Subject: Re: [boost] [Boost-users] [review][constrained_value] Review of Constrained Value Library begins today
From: David Abrahams (dave_at_[hidden])
Date: 2008-12-25 11:33:31
on Tue Dec 23 2008, "Thomas Klimpel" <Thomas.Klimpel-AT-synopsys.com> wrote:
> Mika Heiskanen wrote:
>> David Abrahams wrote:
>> > I suggest reading through my posts in
>> > which give the arguments in detail.
>> Thank you for the link, I read the thread from start to finish.
>> It was not clear to me at the end that any agreement was
>> actually reached, in particular with respect to terminology.
> I also read the thread from start to finish. About halfway through the
> thread, I suddenly could follow the arguments given by David Abrahams,
> and he seems to be right. But now std::logic_error suddenly seems to
> make no sense any longer. Is this a valid conclusion from reading that
IMO std::logic_error never made much sense for C++.
> Then I reviewed my past issues with using exceptions in the light of
> this new insight. My worst issues with exceptions occured in
> connection with OpenMP and MPI. Because I used exceptions as a way to
> report errors to the user, I wanted them to propagate upwards out of
> the parallel regions. But because the exceptions don't occur
> synchronous in all workers, this just messed up the control flow. And
> neither OpenMP nor MPI try to help the programmer with the task of
> synchronising exceptions and propagating them upwards. However, as
> soon as I issue exceptions only in exceptional circumstances,
"in exceptional circumstances" has a nice ring to it, but it doesn't
mean very much in actuality. I suggest you phrase your criterion moree
precisely so you know what you've actually discovered.
My criterion is, "issue an exception when a function cannot meet its
> the whole mess becomes much more managable again. So a manageable
> solution would be to handle "valid" user errors before entering the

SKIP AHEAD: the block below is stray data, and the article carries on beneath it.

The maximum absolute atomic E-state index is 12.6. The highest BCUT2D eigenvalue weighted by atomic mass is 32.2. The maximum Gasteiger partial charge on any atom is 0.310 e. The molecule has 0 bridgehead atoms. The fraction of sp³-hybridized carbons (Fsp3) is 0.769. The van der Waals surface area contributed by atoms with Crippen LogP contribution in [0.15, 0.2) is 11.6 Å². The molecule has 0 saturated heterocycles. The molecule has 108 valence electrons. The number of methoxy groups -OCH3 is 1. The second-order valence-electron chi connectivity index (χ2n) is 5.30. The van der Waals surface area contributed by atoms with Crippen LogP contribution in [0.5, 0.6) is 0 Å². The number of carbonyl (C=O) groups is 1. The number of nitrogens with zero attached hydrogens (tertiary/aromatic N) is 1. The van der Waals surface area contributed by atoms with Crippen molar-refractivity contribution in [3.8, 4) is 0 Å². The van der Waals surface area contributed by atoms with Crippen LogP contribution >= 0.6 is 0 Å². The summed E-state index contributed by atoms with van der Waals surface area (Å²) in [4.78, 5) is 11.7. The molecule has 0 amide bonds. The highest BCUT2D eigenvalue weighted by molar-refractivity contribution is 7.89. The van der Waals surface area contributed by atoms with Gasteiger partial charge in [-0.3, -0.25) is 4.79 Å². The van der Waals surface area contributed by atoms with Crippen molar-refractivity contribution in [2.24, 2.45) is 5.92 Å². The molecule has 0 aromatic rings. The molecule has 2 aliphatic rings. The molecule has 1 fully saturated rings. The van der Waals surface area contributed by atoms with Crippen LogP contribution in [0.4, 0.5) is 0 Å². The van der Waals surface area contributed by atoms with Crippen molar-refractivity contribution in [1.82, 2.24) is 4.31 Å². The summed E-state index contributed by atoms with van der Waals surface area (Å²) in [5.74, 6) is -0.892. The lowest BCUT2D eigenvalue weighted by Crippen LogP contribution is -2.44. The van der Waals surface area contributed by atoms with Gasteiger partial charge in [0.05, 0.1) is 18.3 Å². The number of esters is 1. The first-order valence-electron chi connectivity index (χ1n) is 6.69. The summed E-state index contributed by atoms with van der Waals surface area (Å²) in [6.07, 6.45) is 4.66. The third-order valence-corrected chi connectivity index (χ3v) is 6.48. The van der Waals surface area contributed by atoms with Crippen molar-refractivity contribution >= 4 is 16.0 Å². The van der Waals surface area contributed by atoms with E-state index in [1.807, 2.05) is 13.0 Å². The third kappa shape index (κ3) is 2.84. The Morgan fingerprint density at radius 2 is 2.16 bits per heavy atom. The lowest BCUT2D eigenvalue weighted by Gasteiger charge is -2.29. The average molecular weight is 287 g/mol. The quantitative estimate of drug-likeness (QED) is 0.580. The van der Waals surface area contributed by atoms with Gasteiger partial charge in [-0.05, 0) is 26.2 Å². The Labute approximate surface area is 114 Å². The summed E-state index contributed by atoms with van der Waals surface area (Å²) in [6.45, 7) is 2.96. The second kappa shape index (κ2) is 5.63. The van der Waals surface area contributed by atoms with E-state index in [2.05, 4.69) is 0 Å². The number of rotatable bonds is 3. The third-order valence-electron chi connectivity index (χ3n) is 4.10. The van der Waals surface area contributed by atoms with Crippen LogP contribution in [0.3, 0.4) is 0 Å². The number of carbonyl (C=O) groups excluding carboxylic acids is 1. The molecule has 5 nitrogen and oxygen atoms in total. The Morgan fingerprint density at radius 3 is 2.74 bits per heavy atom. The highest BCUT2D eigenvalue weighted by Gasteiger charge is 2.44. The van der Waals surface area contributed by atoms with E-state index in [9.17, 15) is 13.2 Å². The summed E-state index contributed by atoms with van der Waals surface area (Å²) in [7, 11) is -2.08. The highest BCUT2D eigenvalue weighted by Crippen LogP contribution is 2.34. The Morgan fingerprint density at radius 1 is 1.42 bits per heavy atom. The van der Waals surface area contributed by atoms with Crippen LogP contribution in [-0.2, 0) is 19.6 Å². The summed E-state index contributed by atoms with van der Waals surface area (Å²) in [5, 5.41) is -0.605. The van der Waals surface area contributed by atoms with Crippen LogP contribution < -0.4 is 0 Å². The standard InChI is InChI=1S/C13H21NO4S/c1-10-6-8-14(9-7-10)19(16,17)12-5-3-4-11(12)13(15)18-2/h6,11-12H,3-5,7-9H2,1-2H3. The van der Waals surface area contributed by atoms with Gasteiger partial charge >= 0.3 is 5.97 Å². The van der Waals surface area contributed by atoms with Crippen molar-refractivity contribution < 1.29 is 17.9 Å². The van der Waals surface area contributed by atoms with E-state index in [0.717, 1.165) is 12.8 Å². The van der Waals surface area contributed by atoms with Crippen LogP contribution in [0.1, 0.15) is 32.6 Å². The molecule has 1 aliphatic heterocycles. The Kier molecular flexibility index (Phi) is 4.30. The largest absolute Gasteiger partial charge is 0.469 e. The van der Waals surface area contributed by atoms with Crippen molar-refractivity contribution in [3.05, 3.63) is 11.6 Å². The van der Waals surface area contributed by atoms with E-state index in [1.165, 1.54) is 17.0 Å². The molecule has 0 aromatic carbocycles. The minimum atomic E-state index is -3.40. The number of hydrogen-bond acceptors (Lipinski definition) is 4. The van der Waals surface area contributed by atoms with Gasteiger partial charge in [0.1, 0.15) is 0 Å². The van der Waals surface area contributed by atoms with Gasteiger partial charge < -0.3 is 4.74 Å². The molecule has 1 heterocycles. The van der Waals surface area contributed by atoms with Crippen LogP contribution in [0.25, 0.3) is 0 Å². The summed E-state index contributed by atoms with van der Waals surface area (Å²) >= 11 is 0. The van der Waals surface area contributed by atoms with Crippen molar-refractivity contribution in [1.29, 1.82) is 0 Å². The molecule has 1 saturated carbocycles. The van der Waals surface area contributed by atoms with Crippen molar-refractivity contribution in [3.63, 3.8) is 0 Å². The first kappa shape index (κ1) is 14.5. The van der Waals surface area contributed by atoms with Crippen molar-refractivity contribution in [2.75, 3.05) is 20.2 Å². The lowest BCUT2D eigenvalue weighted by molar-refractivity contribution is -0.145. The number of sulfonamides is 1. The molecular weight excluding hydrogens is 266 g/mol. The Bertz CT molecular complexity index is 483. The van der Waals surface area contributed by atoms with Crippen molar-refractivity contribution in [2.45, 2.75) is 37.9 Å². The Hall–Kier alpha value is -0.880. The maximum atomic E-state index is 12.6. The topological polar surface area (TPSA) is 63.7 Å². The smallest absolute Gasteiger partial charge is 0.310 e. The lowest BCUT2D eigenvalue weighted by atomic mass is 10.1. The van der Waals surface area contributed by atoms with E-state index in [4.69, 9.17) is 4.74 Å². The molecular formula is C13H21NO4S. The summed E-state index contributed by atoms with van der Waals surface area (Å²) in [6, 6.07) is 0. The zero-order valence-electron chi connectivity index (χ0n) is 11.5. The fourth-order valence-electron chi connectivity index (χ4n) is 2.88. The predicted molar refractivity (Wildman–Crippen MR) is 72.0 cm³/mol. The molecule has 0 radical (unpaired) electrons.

> parallel sections of the programm, handle the few remaining "valid"
> exceptions (like out of memory conditions) by explicit communication
> between the workers, and don't try to recover from "logic errors"
> inside the parallel sections.
Don't try to recover from logic errors, period, unless you have some
kind of "state firewall" like a process boundary that allows you to be
very sure that the rest of the system is OK. In the case of MPI, I
even a process boundary might not be enough.
> This may force me to structure my (parallel) algorithms such that they
> have explicit resource allocation phases (during which no
> communication occurs, but exceptions are allowed), and running phases
> (during which no exceptions are allowed, but communication may
I haven't thought about this very much in the context of MPI, but I've
been doing some MPI programming myself recently, and IIUC it's important
for all the processes to be following roughly the same code path. So if
you get an exception in one process but not the others, it could be easy
to confuse your parallel programs unless you do something to account for
>> Sorry if I am being a nuisance. I thought I had already understood
>> the terminology, but reading the thread you mentioned made it a fuzzy
> Sorry for misusing this thread. But reading through the above thread
> took me quite some time (yet the new insight was worth it), so now I'm
> eager to get some answers to the questions and thoughts that this
> thread induced.
Well, this is a good point; the whole thing is a bit off-topic for
Boost, unless we make it about how Boost.MPI might better support
-- Dave Abrahams BoostPro Computing http://www.boostpro.com
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